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Upgrades and the Role of Utility Incentives
OTHER PARTS OF THIS ARTICLEPt. 1: This PagePt. 2: Utility Incentives: Focus on FinancePt. 3: Utility Incentives: Systems and Opportunities
Maintenance and engineering managers and design teams often struggle to fund green building systems, despite favorable returns on investment. These investments save resources for institutional and commercial facilities, but budgets are tight, and teams are challenged by up-front costs. As a result, financially viable solutions are value-engineered out of a project.
But as the green building market has matured, a suite of effective financing tools has emerged that can reduce capital costs of energy efficiency and renewable-energy projects. Some tools can be structured to help pay for future projects. By understanding the incentives available from utilities and the data needed to secure them, managers can match resources to common systems that are targets for upgrades.
Several utility incentive programs for system upgrades require the applicant to involve the utility during early design stages so the utility can demonstrate influence on a project’s energy efficiency. One common condition for retrofit energy-efficiency incentives requires the customer to begin work only after the utility or a third party has reviewed the proposed project, established a baseline for the existing building, and granted an approval letter for the proposed incentives.
This process can take from a few weeks to several months. Applying as early as possible and understanding the requirements can ensure that managers do not miss opportunities.
After approval, utilities often put a deadline on projects due to their own funding constraints. If an approved project is held up too long, managers might risk funding or need to reapply. They also might be required to enroll in a program and pay a small fee to be eligible for incentives. For many projects, this relatively small cost of energy efficiency riders is worth it, given the value of incentives.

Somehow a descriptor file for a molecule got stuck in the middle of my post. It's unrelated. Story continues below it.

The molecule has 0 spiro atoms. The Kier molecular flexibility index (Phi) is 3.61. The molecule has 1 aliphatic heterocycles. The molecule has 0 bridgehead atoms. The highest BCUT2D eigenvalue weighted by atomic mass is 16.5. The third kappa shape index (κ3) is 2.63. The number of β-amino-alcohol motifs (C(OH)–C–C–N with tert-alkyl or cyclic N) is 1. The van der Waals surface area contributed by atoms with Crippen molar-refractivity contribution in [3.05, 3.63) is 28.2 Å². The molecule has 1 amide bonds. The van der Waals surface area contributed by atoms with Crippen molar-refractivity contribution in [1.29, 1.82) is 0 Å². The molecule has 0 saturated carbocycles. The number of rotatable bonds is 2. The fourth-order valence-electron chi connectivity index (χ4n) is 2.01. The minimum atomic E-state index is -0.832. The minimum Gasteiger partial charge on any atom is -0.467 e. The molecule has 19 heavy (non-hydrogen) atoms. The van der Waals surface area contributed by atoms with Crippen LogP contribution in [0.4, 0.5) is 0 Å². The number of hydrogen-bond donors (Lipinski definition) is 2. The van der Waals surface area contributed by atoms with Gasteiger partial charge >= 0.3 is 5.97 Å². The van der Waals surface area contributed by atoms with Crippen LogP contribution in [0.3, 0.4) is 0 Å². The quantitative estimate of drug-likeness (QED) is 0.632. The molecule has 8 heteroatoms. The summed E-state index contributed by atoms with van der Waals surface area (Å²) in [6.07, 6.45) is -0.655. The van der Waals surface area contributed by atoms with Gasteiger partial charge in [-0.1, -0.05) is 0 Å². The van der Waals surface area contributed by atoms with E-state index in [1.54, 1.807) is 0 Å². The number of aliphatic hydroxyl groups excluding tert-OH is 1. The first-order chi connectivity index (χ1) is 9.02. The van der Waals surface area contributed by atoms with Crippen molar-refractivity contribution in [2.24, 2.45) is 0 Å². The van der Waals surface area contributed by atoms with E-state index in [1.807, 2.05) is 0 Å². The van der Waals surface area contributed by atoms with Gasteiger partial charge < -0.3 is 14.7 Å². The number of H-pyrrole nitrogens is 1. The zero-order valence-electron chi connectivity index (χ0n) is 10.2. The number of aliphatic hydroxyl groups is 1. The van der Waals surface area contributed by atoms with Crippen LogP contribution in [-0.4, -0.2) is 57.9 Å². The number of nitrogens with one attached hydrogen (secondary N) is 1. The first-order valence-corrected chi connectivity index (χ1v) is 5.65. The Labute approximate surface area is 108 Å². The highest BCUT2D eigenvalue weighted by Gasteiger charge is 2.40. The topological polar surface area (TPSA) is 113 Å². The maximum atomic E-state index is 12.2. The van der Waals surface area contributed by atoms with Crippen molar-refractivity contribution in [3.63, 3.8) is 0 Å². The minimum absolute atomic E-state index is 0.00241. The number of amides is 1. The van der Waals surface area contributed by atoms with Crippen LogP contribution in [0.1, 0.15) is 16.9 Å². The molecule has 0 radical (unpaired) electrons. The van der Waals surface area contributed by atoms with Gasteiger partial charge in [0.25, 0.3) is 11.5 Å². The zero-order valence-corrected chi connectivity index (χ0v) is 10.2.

Utilities also might have varying requirements for measuring and verifying the results of a retrofit project, both for baselining — pre-project — and proving energy savings — post-project. A few months of pre-project data might be required, which could mean installing temporary data loggers. Early investigation can help managers assess the effort required for verification compared to the potential incentives. Sometimes, these requirements are not clear until after applications are submitted because utility reviewers need some knowledge about the project so they can customize a measurement and verification plan.
Incentive applications often require utility account numbers, use data, peak demand, invoices and manufacturer specifications, savings calculations, and other information. Incentive calculation criteria usually includes annual kilowatt hours (kWh), therms and peak kW savings, as well as simple payback low and high limits. Maintaining clear communications about applications will help set expectations across the project team.
Types of incentives
Prescriptive rebates require the completion of a standard form for efficient equipment upgrades. They offer a set dollar amount per lamp fixture, for example, although that amount might change as new technologies appear. Applications for prescriptive incentives often need to be submitted with itemized invoices within a certain period after installation. Because prescriptive incentives are based on the quantity installed, they typically do not require the calculations, pre-approval, measurement and verification required for custom incentives.
Custom incentives are systems-based and require energy modeling or custom analysis. The amount received depends on energy savings and can vary as a result. Custom incentives require pre-approval with signed incentive agreements, and completion notices. These programs also might offer persistence bonuses if continued energy savings are measured.
For new construction, design assistance incentive programs encourage whole-building efficiency opportunities early in design. Some programs help customers set performance targets and offer performance-based incentives by comparing energy savings to codes or standard practice. Building commissioning and automation incentives also might be available.
Retrocommissioning incentives target system and equipment optimizations. These programs usually begin with an energy audit and assessment of identified measures to pursue. The incentives often cover a percentage of the investigation phase, and then a dollar per square foot savings amount.
Demand-response and load-management programs offer incentives for demand reduction during periods of peak energy use. Strategies for peak load shedding provide ways to significantly reduce utility bills. For rate structures that have high peak-demand charges, managers can use a variety of strategies to reduce these charges while saving on energy use. They range from simple controls upgrades and setback room temperatures to investment-grade projects, including thermal energy storage. Understanding rate structures and changes can help managers ways to justify potential savings programs in new ways.
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